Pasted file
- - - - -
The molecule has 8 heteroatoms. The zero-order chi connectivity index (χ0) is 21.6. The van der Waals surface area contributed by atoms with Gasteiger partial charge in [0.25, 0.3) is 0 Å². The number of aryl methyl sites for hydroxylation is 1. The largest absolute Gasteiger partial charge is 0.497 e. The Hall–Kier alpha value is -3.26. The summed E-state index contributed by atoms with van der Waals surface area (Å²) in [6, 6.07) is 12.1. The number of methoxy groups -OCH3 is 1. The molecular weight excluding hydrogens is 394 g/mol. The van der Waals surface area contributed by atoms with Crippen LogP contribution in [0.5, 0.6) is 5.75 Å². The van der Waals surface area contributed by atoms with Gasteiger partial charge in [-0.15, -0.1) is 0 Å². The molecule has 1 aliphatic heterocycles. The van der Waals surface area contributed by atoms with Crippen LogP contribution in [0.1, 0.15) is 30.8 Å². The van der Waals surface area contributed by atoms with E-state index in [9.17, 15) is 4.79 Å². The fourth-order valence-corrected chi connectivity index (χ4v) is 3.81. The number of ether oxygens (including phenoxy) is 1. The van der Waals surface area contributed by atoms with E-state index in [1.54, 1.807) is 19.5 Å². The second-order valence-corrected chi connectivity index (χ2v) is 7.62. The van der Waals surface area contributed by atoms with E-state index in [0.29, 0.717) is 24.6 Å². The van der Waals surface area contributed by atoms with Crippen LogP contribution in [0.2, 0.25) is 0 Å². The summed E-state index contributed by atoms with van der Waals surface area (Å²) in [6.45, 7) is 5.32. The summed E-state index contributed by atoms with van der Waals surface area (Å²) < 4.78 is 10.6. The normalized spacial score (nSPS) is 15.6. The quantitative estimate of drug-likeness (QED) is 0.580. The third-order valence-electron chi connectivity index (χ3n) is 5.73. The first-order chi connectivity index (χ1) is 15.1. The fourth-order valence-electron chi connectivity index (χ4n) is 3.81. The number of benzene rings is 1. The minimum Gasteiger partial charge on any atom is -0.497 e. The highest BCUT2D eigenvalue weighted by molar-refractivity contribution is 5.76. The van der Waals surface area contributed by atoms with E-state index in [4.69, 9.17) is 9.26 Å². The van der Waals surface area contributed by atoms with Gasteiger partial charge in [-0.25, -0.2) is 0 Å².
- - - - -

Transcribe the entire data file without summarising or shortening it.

The molecule has 8 heteroatoms. The zero-order chi connectivity index (χ0) is 21.6. The van der Waals surface area contributed by atoms with Gasteiger partial charge in [0.25, 0.3) is 0 Å². The number of aryl methyl sites for hydroxylation is 1. The largest absolute Gasteiger partial charge is 0.497 e. The Hall–Kier alpha value is -3.26. The summed E-state index contributed by atoms with van der Waals surface area (Å²) in [6, 6.07) is 12.1. The number of methoxy groups -OCH3 is 1. The molecular weight excluding hydrogens is 394 g/mol. The van der Waals surface area contributed by atoms with Crippen LogP contribution in [0.5, 0.6) is 5.75 Å². The van der Waals surface area contributed by atoms with Gasteiger partial charge in [-0.15, -0.1) is 0 Å². The molecule has 1 aliphatic heterocycles. The van der Waals surface area contributed by atoms with Crippen LogP contribution in [0.1, 0.15) is 30.8 Å². The van der Waals surface area contributed by atoms with E-state index in [9.17, 15) is 4.79 Å². The fourth-order valence-corrected chi connectivity index (χ4v) is 3.81. The number of ether oxygens (including phenoxy) is 1. The van der Waals surface area contributed by atoms with E-state index in [1.54, 1.807) is 19.5 Å². The second-order valence-corrected chi connectivity index (χ2v) is 7.62. The van der Waals surface area contributed by atoms with E-state index in [0.29, 0.717) is 24.6 Å². The van der Waals surface area contributed by atoms with Crippen LogP contribution in [0.2, 0.25) is 0 Å². The summed E-state index contributed by atoms with van der Waals surface area (Å²) in [6.45, 7) is 5.32. The summed E-state index contributed by atoms with van der Waals surface area (Å²) < 4.78 is 10.6. The normalized spacial score (nSPS) is 15.6. The quantitative estimate of drug-likeness (QED) is 0.580. The third-order valence-electron chi connectivity index (χ3n) is 5.73. The first-order chi connectivity index (χ1) is 15.1. The fourth-order valence-electron chi connectivity index (χ4n) is 3.81. The number of benzene rings is 1. The minimum Gasteiger partial charge on any atom is -0.497 e. The highest BCUT2D eigenvalue weighted by molar-refractivity contribution is 5.76. The van der Waals surface area contributed by atoms with E-state index in [4.69, 9.17) is 9.26 Å². The van der Waals surface area contributed by atoms with Gasteiger partial charge in [-0.25, -0.2) is 0 Å².